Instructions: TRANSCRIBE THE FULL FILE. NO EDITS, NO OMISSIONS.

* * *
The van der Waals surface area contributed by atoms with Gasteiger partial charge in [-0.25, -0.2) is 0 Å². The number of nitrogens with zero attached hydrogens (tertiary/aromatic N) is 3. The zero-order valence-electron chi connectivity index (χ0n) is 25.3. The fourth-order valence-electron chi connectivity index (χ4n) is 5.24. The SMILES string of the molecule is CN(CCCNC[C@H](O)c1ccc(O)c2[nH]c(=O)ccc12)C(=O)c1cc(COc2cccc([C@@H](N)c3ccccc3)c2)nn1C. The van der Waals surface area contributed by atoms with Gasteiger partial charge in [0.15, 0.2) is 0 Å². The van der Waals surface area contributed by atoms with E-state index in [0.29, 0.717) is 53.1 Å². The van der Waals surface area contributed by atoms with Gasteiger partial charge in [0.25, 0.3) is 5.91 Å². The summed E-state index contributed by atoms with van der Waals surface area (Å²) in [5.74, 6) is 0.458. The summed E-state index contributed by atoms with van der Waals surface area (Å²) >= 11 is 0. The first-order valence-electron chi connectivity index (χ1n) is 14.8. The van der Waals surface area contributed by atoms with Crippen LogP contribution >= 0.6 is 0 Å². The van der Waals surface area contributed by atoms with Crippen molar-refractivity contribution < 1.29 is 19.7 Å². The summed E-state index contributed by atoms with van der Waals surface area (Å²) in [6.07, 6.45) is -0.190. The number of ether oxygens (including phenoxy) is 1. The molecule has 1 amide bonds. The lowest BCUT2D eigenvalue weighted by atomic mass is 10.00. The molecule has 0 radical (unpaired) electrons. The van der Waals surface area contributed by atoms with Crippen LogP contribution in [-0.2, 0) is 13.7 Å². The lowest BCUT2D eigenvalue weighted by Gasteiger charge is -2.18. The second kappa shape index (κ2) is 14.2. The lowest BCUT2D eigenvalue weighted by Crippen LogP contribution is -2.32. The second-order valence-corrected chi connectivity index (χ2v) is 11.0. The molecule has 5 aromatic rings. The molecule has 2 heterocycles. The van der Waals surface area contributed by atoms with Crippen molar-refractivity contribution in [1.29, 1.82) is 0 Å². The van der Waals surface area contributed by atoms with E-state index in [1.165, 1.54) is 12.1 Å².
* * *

The van der Waals surface area contributed by atoms with Gasteiger partial charge in [-0.25, -0.2) is 0 Å². The number of nitrogens with zero attached hydrogens (tertiary/aromatic N) is 3. The zero-order valence-electron chi connectivity index (χ0n) is 25.3. The fourth-order valence-electron chi connectivity index (χ4n) is 5.24. The SMILES string of the molecule is CN(CCCNC[C@H](O)c1ccc(O)c2[nH]c(=O)ccc12)C(=O)c1cc(COc2cccc([C@@H](N)c3ccccc3)c2)nn1C. The van der Waals surface area contributed by atoms with Gasteiger partial charge in [0.15, 0.2) is 0 Å². The van der Waals surface area contributed by atoms with E-state index in [0.29, 0.717) is 53.1 Å². The van der Waals surface area contributed by atoms with Gasteiger partial charge in [0.25, 0.3) is 5.91 Å². The summed E-state index contributed by atoms with van der Waals surface area (Å²) in [5.74, 6) is 0.458. The summed E-state index contributed by atoms with van der Waals surface area (Å²) >= 11 is 0. The first-order valence-electron chi connectivity index (χ1n) is 14.8. The van der Waals surface area contributed by atoms with Crippen LogP contribution >= 0.6 is 0 Å². The van der Waals surface area contributed by atoms with Crippen molar-refractivity contribution < 1.29 is 19.7 Å². The summed E-state index contributed by atoms with van der Waals surface area (Å²) in [6.07, 6.45) is -0.190. The number of ether oxygens (including phenoxy) is 1. The molecule has 1 amide bonds. The lowest BCUT2D eigenvalue weighted by atomic mass is 10.00. The molecule has 0 radical (unpaired) electrons. The van der Waals surface area contributed by atoms with Crippen LogP contribution in [-0.2, 0) is 13.7 Å². The lowest BCUT2D eigenvalue weighted by Gasteiger charge is -2.18. The second kappa shape index (κ2) is 14.2. The lowest BCUT2D eigenvalue weighted by Crippen LogP contribution is -2.32. The second-order valence-corrected chi connectivity index (χ2v) is 11.0. The molecule has 5 aromatic rings. The molecule has 2 heterocycles. The van der Waals surface area contributed by atoms with Crippen molar-refractivity contribution in [1.29, 1.82) is 0 Å². The van der Waals surface area contributed by atoms with E-state index in [1.165, 1.54) is 12.1 Å².